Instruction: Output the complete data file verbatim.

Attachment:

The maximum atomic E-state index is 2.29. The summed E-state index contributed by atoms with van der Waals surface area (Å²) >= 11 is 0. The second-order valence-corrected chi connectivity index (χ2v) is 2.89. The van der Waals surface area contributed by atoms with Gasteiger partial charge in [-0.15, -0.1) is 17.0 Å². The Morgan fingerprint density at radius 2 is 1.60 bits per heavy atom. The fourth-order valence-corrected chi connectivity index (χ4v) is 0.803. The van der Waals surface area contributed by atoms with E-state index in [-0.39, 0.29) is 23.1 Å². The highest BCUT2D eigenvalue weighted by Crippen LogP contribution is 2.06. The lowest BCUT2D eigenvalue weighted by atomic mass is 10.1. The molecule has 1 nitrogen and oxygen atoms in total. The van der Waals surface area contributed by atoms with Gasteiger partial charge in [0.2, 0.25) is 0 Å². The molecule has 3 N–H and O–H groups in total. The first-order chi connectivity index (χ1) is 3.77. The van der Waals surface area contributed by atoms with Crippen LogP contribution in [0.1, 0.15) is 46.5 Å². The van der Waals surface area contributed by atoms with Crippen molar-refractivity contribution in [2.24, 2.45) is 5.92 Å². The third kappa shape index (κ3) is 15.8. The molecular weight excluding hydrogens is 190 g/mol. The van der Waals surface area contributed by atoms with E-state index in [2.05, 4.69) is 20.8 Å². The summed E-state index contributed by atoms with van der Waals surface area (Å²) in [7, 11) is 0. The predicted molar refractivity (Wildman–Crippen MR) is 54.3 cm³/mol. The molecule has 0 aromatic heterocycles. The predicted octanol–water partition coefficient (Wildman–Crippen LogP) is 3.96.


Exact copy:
The maximum atomic E-state index is 2.29. The summed E-state index contributed by atoms with van der Waals surface area (Å²) >= 11 is 0. The second-order valence-corrected chi connectivity index (χ2v) is 2.89. The van der Waals surface area contributed by atoms with Gasteiger partial charge in [-0.15, -0.1) is 17.0 Å². The Morgan fingerprint density at radius 2 is 1.60 bits per heavy atom. The fourth-order valence-corrected chi connectivity index (χ4v) is 0.803. The van der Waals surface area contributed by atoms with E-state index in [-0.39, 0.29) is 23.1 Å². The highest BCUT2D eigenvalue weighted by Crippen LogP contribution is 2.06. The lowest BCUT2D eigenvalue weighted by atomic mass is 10.1. The molecule has 1 nitrogen and oxygen atoms in total. The van der Waals surface area contributed by atoms with Gasteiger partial charge in [0.2, 0.25) is 0 Å². The molecule has 3 N–H and O–H groups in total. The first-order chi connectivity index (χ1) is 3.77. The van der Waals surface area contributed by atoms with Crippen LogP contribution in [0.1, 0.15) is 46.5 Å². The van der Waals surface area contributed by atoms with Crippen molar-refractivity contribution in [2.24, 2.45) is 5.92 Å². The third kappa shape index (κ3) is 15.8. The molecular weight excluding hydrogens is 190 g/mol. The van der Waals surface area contributed by atoms with E-state index in [2.05, 4.69) is 20.8 Å². The summed E-state index contributed by atoms with van der Waals surface area (Å²) in [7, 11) is 0. The predicted molar refractivity (Wildman–Crippen MR) is 54.3 cm³/mol. The molecule has 0 aromatic heterocycles. The predicted octanol–water partition coefficient (Wildman–Crippen LogP) is 3.96.